I Eat Youth-Owned Culture for Breakfast

In this month's issue of Wired, besides an in-depth look at Craigslist, and an article on "good enough" tech, there was an interesting piece on education reform. In, Revenge of the Nerds, Daniel Roth posits that if we really want to reform education, and create schools that work, then we need to "make them geekier." If the school culture is geek, then the kids who excel are the cool kids and every kid wants to be cool (or, you know, not cornered in dark hallways or vaguely threatened during every passing). Viola - excellence!

Now I could really get into how making schools geekier is a fine idea, but that actual education reform needs to encompass a heck of a lot more than that. How a geekier school doesn't exactly address the myriad issues facing many underachieving kids such as poverty, hunger, homelessness, drug and alcohol abuse, domestic violence, lack of adequate space and time . . . but I won't because I'm sure that Roth didn't mean his one page fluff piece to be the end all and be all of modern education reform. I'm pretty sure that he realizes that citing the success of two charter schools (which can, and do, cull their student populations from the mainstream, and which have the option of expelling students who aren't working out. Those students end up back at their real public school which is now devoid of all those geeky star-achievers that were drawn to Awesome Charter School . . . see where I'm going with this?) does not a workable plan for reform make. I trust that Roth and the educators he talked with just want us to think about geekifying schools as part of overall education reform that works neighborhood by neighborhood to improve the overall lives and health of the children there.

But I'm not going to talk about that.

What I will comment on is the use of one quote from Tom Vander Ark, a private-equity manager with High Tech Schools, one of the charters mentioned in the article. His solution to geekifying schools (and, thus, saving them) is destroying youth culture. "A big high school has a youth-owned culture. You've got to break that." Roth's reaction? "The result: One hundred percent of High Tech graduates get into college."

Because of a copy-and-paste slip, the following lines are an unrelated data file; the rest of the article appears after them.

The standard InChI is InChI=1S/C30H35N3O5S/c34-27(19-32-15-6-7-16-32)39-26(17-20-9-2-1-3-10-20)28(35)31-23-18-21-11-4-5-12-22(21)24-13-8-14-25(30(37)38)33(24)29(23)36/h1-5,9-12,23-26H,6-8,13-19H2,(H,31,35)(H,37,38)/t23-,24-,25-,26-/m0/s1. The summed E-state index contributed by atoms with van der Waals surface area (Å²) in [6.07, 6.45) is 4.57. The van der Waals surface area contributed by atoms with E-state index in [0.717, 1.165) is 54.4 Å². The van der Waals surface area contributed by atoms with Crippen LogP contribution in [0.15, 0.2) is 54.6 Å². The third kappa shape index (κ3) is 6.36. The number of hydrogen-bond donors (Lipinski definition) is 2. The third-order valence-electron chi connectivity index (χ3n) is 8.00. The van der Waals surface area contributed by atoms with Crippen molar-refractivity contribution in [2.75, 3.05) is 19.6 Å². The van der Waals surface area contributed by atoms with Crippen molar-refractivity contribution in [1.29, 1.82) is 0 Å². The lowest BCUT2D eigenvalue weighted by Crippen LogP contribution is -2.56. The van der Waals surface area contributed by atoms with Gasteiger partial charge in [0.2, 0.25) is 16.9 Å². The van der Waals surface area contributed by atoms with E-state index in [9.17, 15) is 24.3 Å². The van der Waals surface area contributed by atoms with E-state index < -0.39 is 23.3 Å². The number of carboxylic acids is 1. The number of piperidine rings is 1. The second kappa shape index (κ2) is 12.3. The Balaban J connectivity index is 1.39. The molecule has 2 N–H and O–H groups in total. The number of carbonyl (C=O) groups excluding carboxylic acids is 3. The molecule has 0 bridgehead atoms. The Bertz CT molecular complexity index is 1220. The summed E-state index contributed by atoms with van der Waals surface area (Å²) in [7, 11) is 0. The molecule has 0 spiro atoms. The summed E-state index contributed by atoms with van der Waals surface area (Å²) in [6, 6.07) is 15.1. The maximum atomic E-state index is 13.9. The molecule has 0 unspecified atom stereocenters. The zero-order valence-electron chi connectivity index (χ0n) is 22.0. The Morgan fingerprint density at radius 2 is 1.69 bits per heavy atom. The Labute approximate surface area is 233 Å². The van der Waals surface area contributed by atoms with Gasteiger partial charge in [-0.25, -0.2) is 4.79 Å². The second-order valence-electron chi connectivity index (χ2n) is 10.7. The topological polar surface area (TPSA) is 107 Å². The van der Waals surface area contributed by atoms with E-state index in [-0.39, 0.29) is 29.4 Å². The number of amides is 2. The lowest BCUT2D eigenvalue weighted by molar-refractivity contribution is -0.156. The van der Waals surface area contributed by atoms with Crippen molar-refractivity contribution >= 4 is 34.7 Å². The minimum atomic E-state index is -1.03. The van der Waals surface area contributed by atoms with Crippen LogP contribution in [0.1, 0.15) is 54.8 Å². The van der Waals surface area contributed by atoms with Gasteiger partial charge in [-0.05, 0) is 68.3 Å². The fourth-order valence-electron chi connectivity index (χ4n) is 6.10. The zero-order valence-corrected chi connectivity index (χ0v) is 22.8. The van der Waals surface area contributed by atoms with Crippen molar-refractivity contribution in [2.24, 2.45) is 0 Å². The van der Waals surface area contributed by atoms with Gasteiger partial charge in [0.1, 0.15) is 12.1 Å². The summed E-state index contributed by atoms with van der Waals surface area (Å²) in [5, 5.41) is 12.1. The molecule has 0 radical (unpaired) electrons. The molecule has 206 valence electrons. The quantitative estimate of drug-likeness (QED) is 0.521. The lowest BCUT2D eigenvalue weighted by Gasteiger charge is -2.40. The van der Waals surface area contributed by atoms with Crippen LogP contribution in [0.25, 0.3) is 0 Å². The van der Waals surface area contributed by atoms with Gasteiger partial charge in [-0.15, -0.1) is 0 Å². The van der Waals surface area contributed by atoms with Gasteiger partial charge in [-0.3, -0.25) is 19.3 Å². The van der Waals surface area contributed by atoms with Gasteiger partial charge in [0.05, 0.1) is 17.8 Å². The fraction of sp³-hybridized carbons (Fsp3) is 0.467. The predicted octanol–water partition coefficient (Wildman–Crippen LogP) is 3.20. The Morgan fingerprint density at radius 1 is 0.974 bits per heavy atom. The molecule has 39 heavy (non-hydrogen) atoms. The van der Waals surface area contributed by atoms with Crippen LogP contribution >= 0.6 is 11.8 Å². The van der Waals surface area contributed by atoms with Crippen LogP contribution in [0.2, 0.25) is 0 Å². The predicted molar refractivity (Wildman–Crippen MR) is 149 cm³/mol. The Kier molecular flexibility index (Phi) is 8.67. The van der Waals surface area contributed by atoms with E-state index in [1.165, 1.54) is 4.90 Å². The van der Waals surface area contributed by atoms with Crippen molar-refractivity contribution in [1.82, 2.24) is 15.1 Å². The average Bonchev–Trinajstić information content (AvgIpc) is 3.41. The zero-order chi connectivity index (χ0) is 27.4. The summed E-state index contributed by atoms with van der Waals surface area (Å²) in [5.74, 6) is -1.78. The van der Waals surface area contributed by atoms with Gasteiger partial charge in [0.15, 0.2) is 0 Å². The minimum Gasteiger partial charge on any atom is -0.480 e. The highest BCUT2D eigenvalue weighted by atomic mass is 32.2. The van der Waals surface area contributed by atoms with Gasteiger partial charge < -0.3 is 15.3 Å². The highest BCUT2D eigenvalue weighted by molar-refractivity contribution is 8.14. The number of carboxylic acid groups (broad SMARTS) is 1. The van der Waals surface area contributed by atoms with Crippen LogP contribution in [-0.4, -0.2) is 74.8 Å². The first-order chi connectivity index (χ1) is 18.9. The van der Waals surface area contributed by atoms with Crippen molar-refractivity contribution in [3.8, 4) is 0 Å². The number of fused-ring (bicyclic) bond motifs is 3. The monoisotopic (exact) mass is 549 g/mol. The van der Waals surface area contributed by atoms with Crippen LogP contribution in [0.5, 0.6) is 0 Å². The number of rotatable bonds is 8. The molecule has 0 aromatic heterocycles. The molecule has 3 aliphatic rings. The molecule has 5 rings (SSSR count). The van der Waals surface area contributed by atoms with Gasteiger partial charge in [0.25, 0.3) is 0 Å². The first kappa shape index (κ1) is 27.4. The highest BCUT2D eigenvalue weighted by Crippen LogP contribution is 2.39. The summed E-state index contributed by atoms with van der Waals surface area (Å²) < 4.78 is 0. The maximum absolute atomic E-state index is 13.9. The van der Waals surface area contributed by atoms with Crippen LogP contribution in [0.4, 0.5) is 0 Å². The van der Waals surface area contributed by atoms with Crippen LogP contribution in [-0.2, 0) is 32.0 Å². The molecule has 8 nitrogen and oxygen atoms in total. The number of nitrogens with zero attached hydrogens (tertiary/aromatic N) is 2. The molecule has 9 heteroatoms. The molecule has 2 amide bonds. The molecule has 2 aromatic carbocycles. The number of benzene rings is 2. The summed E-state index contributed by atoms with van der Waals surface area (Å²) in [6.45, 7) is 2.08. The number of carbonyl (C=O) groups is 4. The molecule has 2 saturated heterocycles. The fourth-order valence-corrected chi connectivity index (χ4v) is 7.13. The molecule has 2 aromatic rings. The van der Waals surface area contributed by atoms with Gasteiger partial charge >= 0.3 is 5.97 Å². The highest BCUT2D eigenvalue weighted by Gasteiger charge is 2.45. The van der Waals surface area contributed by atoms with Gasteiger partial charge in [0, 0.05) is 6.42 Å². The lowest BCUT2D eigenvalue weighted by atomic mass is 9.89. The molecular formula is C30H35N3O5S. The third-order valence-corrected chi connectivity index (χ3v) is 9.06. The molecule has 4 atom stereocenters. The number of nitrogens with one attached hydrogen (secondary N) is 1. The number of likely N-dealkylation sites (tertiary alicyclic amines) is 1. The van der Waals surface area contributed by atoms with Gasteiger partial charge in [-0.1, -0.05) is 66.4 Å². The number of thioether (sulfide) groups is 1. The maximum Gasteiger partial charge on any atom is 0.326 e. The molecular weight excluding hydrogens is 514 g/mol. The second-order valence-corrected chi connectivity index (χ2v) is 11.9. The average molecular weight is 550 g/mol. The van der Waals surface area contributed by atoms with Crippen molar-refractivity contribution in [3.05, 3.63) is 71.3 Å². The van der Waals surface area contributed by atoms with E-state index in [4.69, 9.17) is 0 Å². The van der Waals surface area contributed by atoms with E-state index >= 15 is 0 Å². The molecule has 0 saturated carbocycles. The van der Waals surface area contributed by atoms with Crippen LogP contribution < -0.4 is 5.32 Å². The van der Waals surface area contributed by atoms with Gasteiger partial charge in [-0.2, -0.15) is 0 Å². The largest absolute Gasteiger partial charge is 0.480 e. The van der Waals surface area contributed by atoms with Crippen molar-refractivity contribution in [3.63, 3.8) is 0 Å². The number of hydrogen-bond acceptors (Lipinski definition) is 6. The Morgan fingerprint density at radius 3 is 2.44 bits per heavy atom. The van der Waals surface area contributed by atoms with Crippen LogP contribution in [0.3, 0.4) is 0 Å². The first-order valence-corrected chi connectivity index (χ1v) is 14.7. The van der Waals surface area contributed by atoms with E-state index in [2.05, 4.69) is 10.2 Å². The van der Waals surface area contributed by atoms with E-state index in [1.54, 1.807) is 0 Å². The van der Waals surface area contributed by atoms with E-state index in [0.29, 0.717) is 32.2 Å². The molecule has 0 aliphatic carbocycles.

Cause and Effect.

Elementary, my dear Watson.

Huh. Really?

Hey kids! You know that big consolidated high school? The one that all the kids who didn't get into (or got kicked out of) the charters go to? The one with serious financial issues? With all the new, inexperienced teachers? The only school in the area to offer state and federally mandated services to English Language Learners and students with special needs? The one with class sizes of 30-40?

Yeah, that one! Did you know it's failing because of you? Once we destroy the youth-owned culture of that school all of you will get into college. Rad, huh?

A youth-owned culture is not a bad thing. Youth are not a monolith, believe it or not. A youth-owned culture will mean very different things at different times and in different places. Teens can be creative, compassionate, loving, involved, intellectual, open-minded, driven, organized, excited, artistic, literary, passionate, informed, and supportive. They can also be cruel, petty, lazy, uninvolved, violent, dismissive, pre-occupied, close-minded, and intolerant.

Instead of working to stamp out youth-owned culture, perhaps we can work to engender a positive one. I want the teens I work with excited and involved in school. I want them helping to run the show. I want them to feel supported in this ownership.

I think that Vander Ark and Roth do, too. I have a sneaking suspicion that the term "youth-owned culture" may refer only to a very specific type of youth culture - one that is imbued with violence and uninterested in education. If so, then they should say so. And maybe stop to consider why that aspect of youth culture is violent and uninterested in education. Until we work to address the underlying issues affecting teens attitudes towards and achievement in school, education reform will go no where. All the geekifying in the world won't put food in a hungry kid's mouth, or give them a quiet room with a desk to work in, or keep them from working two jobs to help pay the bills. It won't increase teacher salaries to attract the best and the brightest to the field, it won't lower class sizes, it won't make a full class-set of textbooks and equipment appear. There are bigger issues here.

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